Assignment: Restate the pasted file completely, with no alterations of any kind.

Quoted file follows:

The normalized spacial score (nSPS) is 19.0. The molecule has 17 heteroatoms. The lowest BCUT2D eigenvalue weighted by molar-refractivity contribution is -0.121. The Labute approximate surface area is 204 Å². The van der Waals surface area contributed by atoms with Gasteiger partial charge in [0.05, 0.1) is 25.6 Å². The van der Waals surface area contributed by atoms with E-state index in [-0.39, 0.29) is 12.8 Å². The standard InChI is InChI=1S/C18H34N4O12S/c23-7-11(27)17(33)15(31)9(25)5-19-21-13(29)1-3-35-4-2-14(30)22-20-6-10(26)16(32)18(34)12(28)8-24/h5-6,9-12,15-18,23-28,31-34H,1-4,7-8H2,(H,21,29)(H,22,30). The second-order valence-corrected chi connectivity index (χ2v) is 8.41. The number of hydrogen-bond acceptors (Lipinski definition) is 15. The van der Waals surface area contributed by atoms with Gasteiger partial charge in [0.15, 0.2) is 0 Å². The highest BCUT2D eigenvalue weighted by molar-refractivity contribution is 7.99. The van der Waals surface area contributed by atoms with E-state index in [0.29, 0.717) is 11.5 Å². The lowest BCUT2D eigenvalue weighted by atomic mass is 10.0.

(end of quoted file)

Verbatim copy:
The normalized spacial score (nSPS) is 19.0. The molecule has 17 heteroatoms. The lowest BCUT2D eigenvalue weighted by molar-refractivity contribution is -0.121. The Labute approximate surface area is 204 Å². The van der Waals surface area contributed by atoms with Gasteiger partial charge in [0.05, 0.1) is 25.6 Å². The van der Waals surface area contributed by atoms with E-state index in [-0.39, 0.29) is 12.8 Å². The standard InChI is InChI=1S/C18H34N4O12S/c23-7-11(27)17(33)15(31)9(25)5-19-21-13(29)1-3-35-4-2-14(30)22-20-6-10(26)16(32)18(34)12(28)8-24/h5-6,9-12,15-18,23-28,31-34H,1-4,7-8H2,(H,21,29)(H,22,30). The second-order valence-corrected chi connectivity index (χ2v) is 8.41. The number of hydrogen-bond acceptors (Lipinski definition) is 15. The van der Waals surface area contributed by atoms with Gasteiger partial charge in [0.15, 0.2) is 0 Å². The highest BCUT2D eigenvalue weighted by molar-refractivity contribution is 7.99. The van der Waals surface area contributed by atoms with E-state index in [0.29, 0.717) is 11.5 Å². The lowest BCUT2D eigenvalue weighted by atomic mass is 10.0.